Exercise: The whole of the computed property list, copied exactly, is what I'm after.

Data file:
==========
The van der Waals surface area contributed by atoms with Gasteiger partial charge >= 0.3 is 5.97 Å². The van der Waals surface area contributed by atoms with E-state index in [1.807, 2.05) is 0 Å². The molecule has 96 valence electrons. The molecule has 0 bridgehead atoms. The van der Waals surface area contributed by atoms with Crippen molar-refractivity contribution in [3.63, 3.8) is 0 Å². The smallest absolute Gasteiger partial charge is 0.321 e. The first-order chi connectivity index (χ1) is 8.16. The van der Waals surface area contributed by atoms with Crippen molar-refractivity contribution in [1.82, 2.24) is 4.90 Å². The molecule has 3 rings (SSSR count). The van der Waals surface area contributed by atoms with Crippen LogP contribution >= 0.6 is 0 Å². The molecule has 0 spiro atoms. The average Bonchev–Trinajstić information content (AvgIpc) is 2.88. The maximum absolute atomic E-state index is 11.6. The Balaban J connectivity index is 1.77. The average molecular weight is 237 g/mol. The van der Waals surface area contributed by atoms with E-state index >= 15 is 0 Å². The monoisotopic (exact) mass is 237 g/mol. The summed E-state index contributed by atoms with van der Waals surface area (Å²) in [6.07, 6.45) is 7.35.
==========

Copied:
The van der Waals surface area contributed by atoms with Gasteiger partial charge >= 0.3 is 5.97 Å². The van der Waals surface area contributed by atoms with E-state index in [1.807, 2.05) is 0 Å². The molecule has 96 valence electrons. The molecule has 0 bridgehead atoms. The van der Waals surface area contributed by atoms with Crippen molar-refractivity contribution in [3.63, 3.8) is 0 Å². The smallest absolute Gasteiger partial charge is 0.321 e. The first-order chi connectivity index (χ1) is 8.16. The van der Waals surface area contributed by atoms with Crippen molar-refractivity contribution in [1.82, 2.24) is 4.90 Å². The molecule has 3 rings (SSSR count). The van der Waals surface area contributed by atoms with Crippen LogP contribution >= 0.6 is 0 Å². The molecule has 0 spiro atoms. The average Bonchev–Trinajstić information content (AvgIpc) is 2.88. The maximum absolute atomic E-state index is 11.6. The Balaban J connectivity index is 1.77. The average molecular weight is 237 g/mol. The van der Waals surface area contributed by atoms with E-state index >= 15 is 0 Å². The monoisotopic (exact) mass is 237 g/mol. The summed E-state index contributed by atoms with van der Waals surface area (Å²) in [6.07, 6.45) is 7.35.